Maybe take a ream of photocopy paper, with a rubber sheet on top, and putting something like a pipe (or another rolled up ream) underneath. Ideally, drill a couple holes, and put something through them so nothing slips. Or get fancier: cut an appropriate diameter pipe or spool, and gluing on the rubber sheet. (BTW, I haven't tried either.)

Or just buy inline skates at the thrift store, and practice holding an edge on them. :)

My reflexes are currently way too slow to hold that position for long on the ice. Strength is an issue too, but unless when can learn to react fast enough, it may be a lost cause.

Perhaps you could stabilize at first with those ballet balancing sticks - or cheap dowel rods, cross country ski poles, or discarded broken hockey sticks. How about a big helium balloon?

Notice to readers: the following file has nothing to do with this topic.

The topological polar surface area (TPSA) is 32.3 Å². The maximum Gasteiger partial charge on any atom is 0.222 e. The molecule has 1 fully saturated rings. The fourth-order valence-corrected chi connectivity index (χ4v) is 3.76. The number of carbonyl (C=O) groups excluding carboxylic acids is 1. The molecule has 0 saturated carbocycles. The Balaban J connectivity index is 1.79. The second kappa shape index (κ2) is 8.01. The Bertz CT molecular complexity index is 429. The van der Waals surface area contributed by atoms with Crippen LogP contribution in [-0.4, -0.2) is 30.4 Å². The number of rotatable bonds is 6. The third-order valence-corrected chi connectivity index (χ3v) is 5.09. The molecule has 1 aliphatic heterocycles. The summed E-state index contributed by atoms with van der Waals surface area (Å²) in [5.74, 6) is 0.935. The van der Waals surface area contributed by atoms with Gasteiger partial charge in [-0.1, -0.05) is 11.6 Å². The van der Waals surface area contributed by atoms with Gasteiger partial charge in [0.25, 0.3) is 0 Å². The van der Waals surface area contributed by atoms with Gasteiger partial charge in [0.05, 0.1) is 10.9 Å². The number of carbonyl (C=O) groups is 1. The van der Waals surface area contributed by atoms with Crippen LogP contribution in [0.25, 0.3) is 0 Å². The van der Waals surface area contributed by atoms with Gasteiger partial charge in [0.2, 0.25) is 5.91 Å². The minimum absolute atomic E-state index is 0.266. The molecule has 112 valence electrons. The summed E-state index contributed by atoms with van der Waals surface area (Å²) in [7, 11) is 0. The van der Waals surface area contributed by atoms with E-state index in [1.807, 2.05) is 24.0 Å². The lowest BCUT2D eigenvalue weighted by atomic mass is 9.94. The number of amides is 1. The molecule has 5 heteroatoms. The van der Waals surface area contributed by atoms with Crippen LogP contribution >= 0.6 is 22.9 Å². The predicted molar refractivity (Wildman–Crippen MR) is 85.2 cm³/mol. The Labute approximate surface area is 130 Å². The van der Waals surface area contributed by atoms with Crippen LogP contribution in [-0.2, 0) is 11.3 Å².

The item has either been patented or is patent pending. According to the drawings it is three planar surfaces rather than an arc. There are probably some easy ways to DIY one.

Regarding the glide to a stop; the stop occurs on the flat rather than on an edge. The longest I have held the stop on one foot is about seven seconds. 4 to 5 seconds is getting pretty easy to do. I hope to get up to 10-12 seconds consistently. I am just beginning to notice that I can use my ankles to fine tune my edges since working on holding the stop on one foot.